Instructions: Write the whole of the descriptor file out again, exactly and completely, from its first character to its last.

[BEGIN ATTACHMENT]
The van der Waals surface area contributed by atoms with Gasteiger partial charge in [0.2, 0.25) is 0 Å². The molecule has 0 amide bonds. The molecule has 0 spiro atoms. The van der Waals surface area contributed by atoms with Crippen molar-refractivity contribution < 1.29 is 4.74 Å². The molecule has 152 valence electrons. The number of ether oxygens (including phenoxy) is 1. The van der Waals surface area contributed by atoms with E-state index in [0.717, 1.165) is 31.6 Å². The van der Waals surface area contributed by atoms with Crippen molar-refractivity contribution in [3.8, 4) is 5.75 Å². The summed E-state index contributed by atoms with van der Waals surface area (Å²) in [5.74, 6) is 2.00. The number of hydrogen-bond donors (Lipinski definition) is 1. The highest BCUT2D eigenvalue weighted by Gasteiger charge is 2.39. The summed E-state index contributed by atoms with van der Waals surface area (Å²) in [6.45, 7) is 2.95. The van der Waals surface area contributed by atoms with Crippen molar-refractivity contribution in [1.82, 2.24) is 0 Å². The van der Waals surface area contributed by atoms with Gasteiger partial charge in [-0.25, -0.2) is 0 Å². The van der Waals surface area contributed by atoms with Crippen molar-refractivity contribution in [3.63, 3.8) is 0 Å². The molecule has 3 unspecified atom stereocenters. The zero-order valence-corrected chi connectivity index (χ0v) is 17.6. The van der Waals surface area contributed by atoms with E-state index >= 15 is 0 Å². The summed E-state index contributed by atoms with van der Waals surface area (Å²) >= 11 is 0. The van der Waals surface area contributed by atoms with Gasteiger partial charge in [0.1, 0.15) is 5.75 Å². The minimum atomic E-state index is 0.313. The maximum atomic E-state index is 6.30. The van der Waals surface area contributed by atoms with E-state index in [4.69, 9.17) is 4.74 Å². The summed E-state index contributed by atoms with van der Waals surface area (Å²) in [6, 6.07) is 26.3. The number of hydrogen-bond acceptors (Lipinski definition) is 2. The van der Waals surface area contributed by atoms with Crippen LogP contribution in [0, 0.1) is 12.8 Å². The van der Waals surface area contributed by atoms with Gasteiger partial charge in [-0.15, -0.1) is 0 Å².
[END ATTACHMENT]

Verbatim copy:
The van der Waals surface area contributed by atoms with Gasteiger partial charge in [0.2, 0.25) is 0 Å². The molecule has 0 amide bonds. The molecule has 0 spiro atoms. The van der Waals surface area contributed by atoms with Crippen molar-refractivity contribution < 1.29 is 4.74 Å². The molecule has 152 valence electrons. The number of ether oxygens (including phenoxy) is 1. The van der Waals surface area contributed by atoms with E-state index in [0.717, 1.165) is 31.6 Å². The van der Waals surface area contributed by atoms with Crippen molar-refractivity contribution in [3.8, 4) is 5.75 Å². The summed E-state index contributed by atoms with van der Waals surface area (Å²) in [5.74, 6) is 2.00. The number of hydrogen-bond donors (Lipinski definition) is 1. The highest BCUT2D eigenvalue weighted by Gasteiger charge is 2.39. The summed E-state index contributed by atoms with van der Waals surface area (Å²) in [6.45, 7) is 2.95. The van der Waals surface area contributed by atoms with Crippen molar-refractivity contribution in [1.82, 2.24) is 0 Å². The van der Waals surface area contributed by atoms with Gasteiger partial charge in [-0.25, -0.2) is 0 Å². The van der Waals surface area contributed by atoms with Crippen molar-refractivity contribution in [3.63, 3.8) is 0 Å². The molecule has 3 unspecified atom stereocenters. The zero-order valence-corrected chi connectivity index (χ0v) is 17.6. The van der Waals surface area contributed by atoms with E-state index >= 15 is 0 Å². The summed E-state index contributed by atoms with van der Waals surface area (Å²) >= 11 is 0. The van der Waals surface area contributed by atoms with Gasteiger partial charge in [0.1, 0.15) is 5.75 Å². The minimum atomic E-state index is 0.313. The maximum atomic E-state index is 6.30. The van der Waals surface area contributed by atoms with E-state index in [4.69, 9.17) is 4.74 Å². The summed E-state index contributed by atoms with van der Waals surface area (Å²) in [6, 6.07) is 26.3. The number of hydrogen-bond acceptors (Lipinski definition) is 2. The van der Waals surface area contributed by atoms with Crippen LogP contribution in [0, 0.1) is 12.8 Å². The van der Waals surface area contributed by atoms with Gasteiger partial charge in [-0.15, -0.1) is 0 Å².